- The U.S. depends on Russian state-operated firm Rosatom for nearly 50% of global uranium enrichment, essential for the nation’s nuclear energy production.
- America’s reliance on Russian nuclear supply chains continues despite sanctions, inadvertently funding Russia’s defense sector and creating a critical vulnerability in energy security.
- The Biden administration is seeking $2.16 billion to boost domestic uranium enrichment capabilities, emphasizing the urgency to diminish dependence on Russian nuclear fuel for national security and energy independence.
The United States has enough uranium to power the country for 100 years but lacks the nuclear fuel enrichment capacity to become self-reliant. As a result, the nation is dangerously reliant on Russian nuclear energy supply chains to keep the lights on. This is problematic on several levels. Not only does it undercut and water down the West’s energy sanctions on Russia to condemn the ongoing war in Ukraine, it also severely compromises the United States’ energy security.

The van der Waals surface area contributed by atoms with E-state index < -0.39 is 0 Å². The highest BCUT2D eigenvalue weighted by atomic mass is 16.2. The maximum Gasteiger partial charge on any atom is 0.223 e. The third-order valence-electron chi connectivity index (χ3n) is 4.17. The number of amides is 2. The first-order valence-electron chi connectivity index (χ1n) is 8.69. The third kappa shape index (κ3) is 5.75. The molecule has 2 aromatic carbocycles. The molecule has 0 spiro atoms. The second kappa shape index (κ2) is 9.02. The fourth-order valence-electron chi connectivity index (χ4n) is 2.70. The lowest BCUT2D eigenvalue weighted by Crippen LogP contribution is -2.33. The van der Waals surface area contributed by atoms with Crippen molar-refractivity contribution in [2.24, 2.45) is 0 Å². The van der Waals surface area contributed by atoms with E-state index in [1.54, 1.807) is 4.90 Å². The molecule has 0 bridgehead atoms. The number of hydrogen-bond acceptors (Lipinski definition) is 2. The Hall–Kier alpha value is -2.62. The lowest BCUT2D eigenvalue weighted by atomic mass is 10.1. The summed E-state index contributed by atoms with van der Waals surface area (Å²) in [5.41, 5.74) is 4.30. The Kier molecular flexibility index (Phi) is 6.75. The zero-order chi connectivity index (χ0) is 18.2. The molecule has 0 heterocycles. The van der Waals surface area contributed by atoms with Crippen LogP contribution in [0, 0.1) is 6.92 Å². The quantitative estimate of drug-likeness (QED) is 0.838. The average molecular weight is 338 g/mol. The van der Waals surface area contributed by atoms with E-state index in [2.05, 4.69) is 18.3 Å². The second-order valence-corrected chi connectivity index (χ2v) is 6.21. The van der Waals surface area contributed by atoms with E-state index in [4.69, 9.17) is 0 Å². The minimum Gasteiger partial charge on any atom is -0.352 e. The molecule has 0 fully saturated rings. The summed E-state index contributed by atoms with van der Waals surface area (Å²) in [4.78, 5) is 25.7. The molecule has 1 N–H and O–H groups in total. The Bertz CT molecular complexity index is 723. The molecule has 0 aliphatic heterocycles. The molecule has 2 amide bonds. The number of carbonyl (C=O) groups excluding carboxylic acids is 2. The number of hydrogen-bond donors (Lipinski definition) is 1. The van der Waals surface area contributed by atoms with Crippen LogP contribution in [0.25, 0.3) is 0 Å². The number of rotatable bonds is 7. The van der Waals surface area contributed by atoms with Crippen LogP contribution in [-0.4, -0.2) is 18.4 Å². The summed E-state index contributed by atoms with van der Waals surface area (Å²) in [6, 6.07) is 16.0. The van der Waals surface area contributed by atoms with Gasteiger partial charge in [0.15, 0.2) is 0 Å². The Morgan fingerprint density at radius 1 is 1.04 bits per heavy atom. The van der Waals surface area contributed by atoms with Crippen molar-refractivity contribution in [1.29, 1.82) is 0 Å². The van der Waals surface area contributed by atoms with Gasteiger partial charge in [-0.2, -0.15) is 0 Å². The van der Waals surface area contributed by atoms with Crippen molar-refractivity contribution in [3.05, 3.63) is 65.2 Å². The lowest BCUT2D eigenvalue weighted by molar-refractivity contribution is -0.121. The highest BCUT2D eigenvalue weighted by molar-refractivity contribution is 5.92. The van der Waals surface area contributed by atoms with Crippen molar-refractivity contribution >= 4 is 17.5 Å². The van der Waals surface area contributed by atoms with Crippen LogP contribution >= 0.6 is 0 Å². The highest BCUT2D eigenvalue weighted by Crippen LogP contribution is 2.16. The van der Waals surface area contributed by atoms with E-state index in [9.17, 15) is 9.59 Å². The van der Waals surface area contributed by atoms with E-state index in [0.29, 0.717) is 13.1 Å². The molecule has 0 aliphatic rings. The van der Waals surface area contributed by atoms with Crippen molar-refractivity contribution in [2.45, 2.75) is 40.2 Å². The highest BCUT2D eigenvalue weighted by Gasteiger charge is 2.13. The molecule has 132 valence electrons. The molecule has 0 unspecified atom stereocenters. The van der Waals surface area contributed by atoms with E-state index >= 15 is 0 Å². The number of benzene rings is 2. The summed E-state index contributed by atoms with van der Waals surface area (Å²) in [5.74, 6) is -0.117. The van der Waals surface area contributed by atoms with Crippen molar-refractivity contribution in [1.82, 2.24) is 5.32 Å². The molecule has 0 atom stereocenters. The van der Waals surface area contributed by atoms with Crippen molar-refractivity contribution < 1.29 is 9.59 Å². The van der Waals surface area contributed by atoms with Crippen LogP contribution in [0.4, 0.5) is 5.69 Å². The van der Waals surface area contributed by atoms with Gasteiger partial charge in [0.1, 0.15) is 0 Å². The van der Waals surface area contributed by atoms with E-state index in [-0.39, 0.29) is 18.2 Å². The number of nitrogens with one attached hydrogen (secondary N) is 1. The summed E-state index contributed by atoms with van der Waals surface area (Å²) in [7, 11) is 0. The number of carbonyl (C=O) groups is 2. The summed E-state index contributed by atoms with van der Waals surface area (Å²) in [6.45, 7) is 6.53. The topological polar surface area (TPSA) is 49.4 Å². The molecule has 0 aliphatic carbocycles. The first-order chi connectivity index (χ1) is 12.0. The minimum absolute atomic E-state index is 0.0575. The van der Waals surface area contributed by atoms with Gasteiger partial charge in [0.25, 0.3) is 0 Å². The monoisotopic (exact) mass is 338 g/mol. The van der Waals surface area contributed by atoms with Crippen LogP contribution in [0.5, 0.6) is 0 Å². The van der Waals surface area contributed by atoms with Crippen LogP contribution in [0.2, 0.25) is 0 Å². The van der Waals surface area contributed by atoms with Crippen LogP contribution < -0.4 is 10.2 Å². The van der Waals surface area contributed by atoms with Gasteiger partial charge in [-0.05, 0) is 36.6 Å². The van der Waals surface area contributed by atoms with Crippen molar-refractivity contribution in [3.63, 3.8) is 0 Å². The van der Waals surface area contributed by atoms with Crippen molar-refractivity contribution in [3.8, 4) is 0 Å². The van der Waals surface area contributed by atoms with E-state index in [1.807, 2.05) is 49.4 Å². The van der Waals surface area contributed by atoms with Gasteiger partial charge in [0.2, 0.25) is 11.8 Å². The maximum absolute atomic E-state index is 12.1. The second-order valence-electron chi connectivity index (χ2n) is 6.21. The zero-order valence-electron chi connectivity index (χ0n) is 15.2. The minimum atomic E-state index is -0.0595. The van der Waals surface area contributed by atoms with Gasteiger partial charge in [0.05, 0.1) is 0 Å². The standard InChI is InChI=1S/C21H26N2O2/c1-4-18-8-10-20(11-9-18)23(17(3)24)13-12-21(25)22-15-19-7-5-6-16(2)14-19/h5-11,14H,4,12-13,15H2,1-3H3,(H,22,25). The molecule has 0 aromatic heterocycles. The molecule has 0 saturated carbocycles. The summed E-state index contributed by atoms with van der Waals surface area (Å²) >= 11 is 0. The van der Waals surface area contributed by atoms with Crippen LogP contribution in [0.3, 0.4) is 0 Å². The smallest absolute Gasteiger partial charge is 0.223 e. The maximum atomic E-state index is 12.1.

The United States is reliant on nuclear energy for nearly a fifth of the national energy mix (18.2%, according to the Energy Information Agency). In fact, the U.S. is the largest nuclear energy producer in the world, accounting for a whopping 30% of global production. But while the United States is first in the world in terms of nuclear energy production, it’s far from first place in terms of uranium enrichment capacity to produce nuclear fuel. That distinction belongs to Russia. Indeed, almost 50% of the world’s uranium enrichment is conducted by Russian state-operated nuclear energy firm Rosatom.
Companies in the United States sent nearly $1 billion to Russian state-operated nuclear energy firm Rosatom in 2022 alone, according to the Royal United Services Institute in London. That’s a serious chunk of change for an economy that the West is supposedly trying to choke off. “That’s money that’s going right into the defense complex in Russia,” Scott Melbye, executive vice president of uranium miner Uranium Energy and president of the Uranium Producers of America, was quoted by the Wall Street Journal earlier this year. “We’re funding both sides of the war.”
In fact, throughout the entire energy sanctions timeline following the illegal invasion of Ukraine in February of last year, the Russian nuclear sector has never stopped raking in export revenue. While sanctions from the United States, the European Union, and their political